762A.022/1–2450: Telegram

The Ambassador in France (Bruce) to the Secretary of State


352. For the Secretary.

I saw Schuman this afternoon.1 Had long talk with him on Saar question and left him aide-mémoire embodying principal points set forth Deptel 274.2 He discussed situation in general terms but said he wanted to study aide-mémoire carefully before committing himself specifically which he would do during course of week and while McCloy is still in Washington. He regards the date for conference with Saar authorities on February 7 as not subject to postponement but the negotiations themselves will require a long time to complete and could be deliberately lengthened out. He rejects possibility, however, of postponing full solution until question of German admittance to Council of Europe has been acted upon. Owing to British elections arid visit of Auriol3 to England on March 7 next meeting of Committee of Ministers will probably not take place before March 15. In this connection he was most emphatic that present disturbances over Saar had not and would not alter his desire and determination nor that of his Government to have Germany become an associate member of the Council. He felt its admission to the Council was a matter of great importance to Europe and a necessity to good Franco-German relations.
He was not willing to make any commitment at this time regarding tripartite discussion with US and Britain and said that he envisaged off hand considerable difficulty with his Government in having the other members of the Cabinet agree to such consultation even if he decided favorably on it. He considered the suggestion interesting and would reflect upon it and give us an answer concerning it. He said in this connection that he had taken in private conversations with Adenauer the position that the Saar mining leases lay solely within the jurisdiction of the French and Saar Governments.
As far as the term of lease is concerned, he said that the 50-year figure was one suggested by various technical experts; that it had [Page 934] never received his approval nor had it been submitted to his Cabinet or to the Saar Government. He was not willing however to state that no lease would be entered into which would extend beyond the date of signing of a peace treaty. His reason for not being more specific in this regard was that he and the members of his Cabinet would have to give this matter serious consideration before he could express any definite views on it. Nevertheless he stated categorically that he had no intention of entering into any agreement with the Saar which did not specifically provide that such an agreement was in every respect subject to the provisions of an eventual peace treaty. In his two-hour private conversation with Adenauer (and his talks with other German political figures) he had made the immediately preceding point entirely clear and after he had done so Adenauer had appeared greatly relieved. He expressed disappointment over the attitude of German Government officials who he feels have deliberately misrepresented the situation in spite of his full and candid discussion of it during his visit there, and have incited a nationalist propaganda for political purposes. He believes that when the text is published of a Franco-Saar agreement embodying the saving clauses about its provisions being subject to final determination by a peace treaty the present excitement will be largely stilled.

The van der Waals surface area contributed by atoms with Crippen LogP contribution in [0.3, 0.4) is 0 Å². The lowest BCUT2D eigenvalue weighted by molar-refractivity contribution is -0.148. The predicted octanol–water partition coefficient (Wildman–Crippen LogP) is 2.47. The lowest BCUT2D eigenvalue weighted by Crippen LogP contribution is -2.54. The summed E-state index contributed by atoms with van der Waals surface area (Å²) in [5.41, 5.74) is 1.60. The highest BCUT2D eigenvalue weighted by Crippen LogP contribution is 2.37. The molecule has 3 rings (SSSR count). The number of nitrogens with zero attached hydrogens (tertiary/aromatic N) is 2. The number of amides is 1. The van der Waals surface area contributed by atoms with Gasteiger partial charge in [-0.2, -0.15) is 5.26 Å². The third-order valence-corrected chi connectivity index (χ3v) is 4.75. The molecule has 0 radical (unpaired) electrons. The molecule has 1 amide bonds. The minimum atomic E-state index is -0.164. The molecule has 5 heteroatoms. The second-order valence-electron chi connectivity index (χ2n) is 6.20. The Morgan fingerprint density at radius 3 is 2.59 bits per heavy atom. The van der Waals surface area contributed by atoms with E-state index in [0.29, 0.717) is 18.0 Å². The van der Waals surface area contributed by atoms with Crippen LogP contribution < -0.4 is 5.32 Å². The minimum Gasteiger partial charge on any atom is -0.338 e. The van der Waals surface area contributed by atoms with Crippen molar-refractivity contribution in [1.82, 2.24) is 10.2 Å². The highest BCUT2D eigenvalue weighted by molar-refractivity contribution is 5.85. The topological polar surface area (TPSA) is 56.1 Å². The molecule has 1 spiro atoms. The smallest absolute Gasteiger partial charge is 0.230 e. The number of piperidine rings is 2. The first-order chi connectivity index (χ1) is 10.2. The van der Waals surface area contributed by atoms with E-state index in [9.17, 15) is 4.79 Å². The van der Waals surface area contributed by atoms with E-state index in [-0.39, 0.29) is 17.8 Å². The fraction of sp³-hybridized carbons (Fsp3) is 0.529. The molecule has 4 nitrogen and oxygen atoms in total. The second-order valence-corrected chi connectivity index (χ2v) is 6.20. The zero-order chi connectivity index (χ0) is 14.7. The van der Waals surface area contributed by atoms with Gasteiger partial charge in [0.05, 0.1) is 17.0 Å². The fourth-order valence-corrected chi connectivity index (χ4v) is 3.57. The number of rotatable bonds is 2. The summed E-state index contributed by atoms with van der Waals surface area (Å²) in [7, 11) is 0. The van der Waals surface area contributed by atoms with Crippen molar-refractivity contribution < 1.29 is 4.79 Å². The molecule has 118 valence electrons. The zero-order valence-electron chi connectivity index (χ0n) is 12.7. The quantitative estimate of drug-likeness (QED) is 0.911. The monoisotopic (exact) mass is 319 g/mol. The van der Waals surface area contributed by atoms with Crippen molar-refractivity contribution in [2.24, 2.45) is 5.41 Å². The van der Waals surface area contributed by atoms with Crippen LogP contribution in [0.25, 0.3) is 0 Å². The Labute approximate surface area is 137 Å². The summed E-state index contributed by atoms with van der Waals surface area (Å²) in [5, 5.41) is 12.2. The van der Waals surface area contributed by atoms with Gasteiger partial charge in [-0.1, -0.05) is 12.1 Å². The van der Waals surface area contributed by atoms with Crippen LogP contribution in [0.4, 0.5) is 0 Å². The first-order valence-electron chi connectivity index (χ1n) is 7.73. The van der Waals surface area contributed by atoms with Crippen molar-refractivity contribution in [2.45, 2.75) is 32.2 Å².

He asked me to tell you that he was appreciative of your personal interest and concern in the subject and he expressed his thanks for your statesmanlike attitude regarding it.4

Sent Department 352, repeated London 113, Frankfort 57.

  1. In telegram 321, January 23, from Paris, not printed, Bruce had reported that he had asked for an appointment with Schuman to discuss the Saar (762A.002/1–2350). Harriman, McCloy, and Bruce had discussed the question on January 20 when McCloy passed through Paris on his way to Washington for consultations on Germany. They concluded there was no rise of Gaullist sentiment, nor did Adenauer’s explanations have any validity, and felt that the “timing of their negotiations has been most unfortunate.” Bruce recommended that the United States try to persuade the French to drag their feet and postpone the discussions with the Saar officials, and suggested a personal message from the Secretary to Schuman along these lines. (Telegram 302, January 21, from Paris, not printed, 762A.022/1–2150.)
  2. The text of the aide-mémoire was transmitted in despatch 79, January 25, from Paris, not printed (762A.022/1–2550).
  3. Vincent Auriol, President of the French Republic.
  4. In telegram 363, January 25, from Paris, not printed, Bruce reported his feeling that a generally negative reply to his aide-mémoire should be expected, and he suggested that it might “be to everyone’s advantage to have negotiations concluded rapidly and get the question out of the way as quickly as possible rather than having them drag on, thereby keeping the matter in the public eye” (762A.022/1–2550).